Age-Specific Rates and Time-Courses of Gastrointestinal and Nongastrointestinal Complications Associated With Screening/Surveillance Colonoscopy. The American journal of gastroenterology Ladabaum, U., Mannalithara, A., Desai, M., Sehgal, M., Singh, G. 2021


INTRODUCTION: The rates of serious cardiac, neurologic, and pulmonary events attributable to colonoscopy are poorly characterized, and background event rates are usually not accounted for.METHODS: We performed a multistate population-based study using changepoint analysis to determine the rates and timing of serious gastrointestinal and nongastrointestinal adverse events associated with screening/surveillance colonoscopy, including analyses by age (45 to <55, 55 to <65, 65 to <75, and =75 years). Among 4.5 million persons in the Ambulatory Surgery and Services Databases of California, Florida, and New York who underwent screening/surveillance colonoscopy in 2005-2015, we ascertained serious postcolonoscopy events in excess of background rates in Emergency Department (SEDD) and Inpatient Databases (SID).RESULTS: Most serious nongastrointestinal postcolonoscopy events were expected based on the background rate and not associated with colonoscopy itself. However, associated nongastrointestinal events predominated over gastrointestinal events at ages =65 years, including more myocardial infarctions plus ischemic strokes than perforations at ages =75 years (361 [95% confidence intervals {CI} 312-419] plus 1,279 [95% CI 1,182-1,384] vs 912 [95% CI 831-1,002] per million). At all ages, the observed-to-expected ratios for days 0-7, 0-30, and 0-60 after colonoscopy were substantially >1 for gastrointestinal bleeding and perforation, but minimally >1 for most nongastrointestinal complications. Risk periods ranged from 1 to 125 days depending on complication type and age. No excess postcolonoscopy in-hospital deaths were observed.DISCUSSION: Although crude counts substantially overestimate nongastrointestinal events associated with colonoscopy, nongastrointestinal complications exceed bleeding and perforation risk in older persons. The inability to ascertain modifications to antiplatelet therapy was a study limitation. Our results can inform benefit-to-risk determinations for preventive colonoscopy.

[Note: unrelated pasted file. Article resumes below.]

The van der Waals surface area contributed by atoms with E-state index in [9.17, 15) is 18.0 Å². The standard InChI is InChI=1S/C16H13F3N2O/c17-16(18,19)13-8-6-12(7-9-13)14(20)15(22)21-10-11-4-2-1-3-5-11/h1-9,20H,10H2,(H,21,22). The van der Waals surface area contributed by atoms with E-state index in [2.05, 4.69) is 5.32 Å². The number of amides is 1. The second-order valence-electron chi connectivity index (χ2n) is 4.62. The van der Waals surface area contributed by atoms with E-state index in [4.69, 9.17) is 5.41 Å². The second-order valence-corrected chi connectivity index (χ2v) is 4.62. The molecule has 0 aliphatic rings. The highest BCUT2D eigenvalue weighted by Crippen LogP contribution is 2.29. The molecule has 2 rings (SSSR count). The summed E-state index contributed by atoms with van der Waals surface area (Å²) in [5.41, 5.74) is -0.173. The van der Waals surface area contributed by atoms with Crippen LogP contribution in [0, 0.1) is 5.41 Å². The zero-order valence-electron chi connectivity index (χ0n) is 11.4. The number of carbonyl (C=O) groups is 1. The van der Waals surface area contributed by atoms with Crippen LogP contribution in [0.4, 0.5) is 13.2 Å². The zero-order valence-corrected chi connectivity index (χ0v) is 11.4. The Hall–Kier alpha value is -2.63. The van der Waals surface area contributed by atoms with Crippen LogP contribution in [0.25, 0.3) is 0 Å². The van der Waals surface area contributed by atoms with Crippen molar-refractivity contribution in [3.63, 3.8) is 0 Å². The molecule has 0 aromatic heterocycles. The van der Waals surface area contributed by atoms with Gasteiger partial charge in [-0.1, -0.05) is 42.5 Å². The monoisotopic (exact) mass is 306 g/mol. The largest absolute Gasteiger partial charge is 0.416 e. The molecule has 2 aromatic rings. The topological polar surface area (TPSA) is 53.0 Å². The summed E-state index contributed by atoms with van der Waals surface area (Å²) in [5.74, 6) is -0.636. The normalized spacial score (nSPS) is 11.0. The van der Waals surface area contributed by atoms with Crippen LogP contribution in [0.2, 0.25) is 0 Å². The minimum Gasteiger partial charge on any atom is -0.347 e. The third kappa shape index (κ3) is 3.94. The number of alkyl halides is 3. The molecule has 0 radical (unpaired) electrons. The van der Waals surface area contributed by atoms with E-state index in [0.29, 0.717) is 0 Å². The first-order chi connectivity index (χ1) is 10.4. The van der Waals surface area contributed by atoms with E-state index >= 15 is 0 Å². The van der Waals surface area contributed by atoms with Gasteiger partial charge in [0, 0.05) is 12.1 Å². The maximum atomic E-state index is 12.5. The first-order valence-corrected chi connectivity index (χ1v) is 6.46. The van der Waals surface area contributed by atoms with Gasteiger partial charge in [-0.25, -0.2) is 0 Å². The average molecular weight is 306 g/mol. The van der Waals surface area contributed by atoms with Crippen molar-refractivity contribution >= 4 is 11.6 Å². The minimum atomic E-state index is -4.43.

View details for DOI 10.14309/ajg.0000000000001531

View details for PubMedID 34693917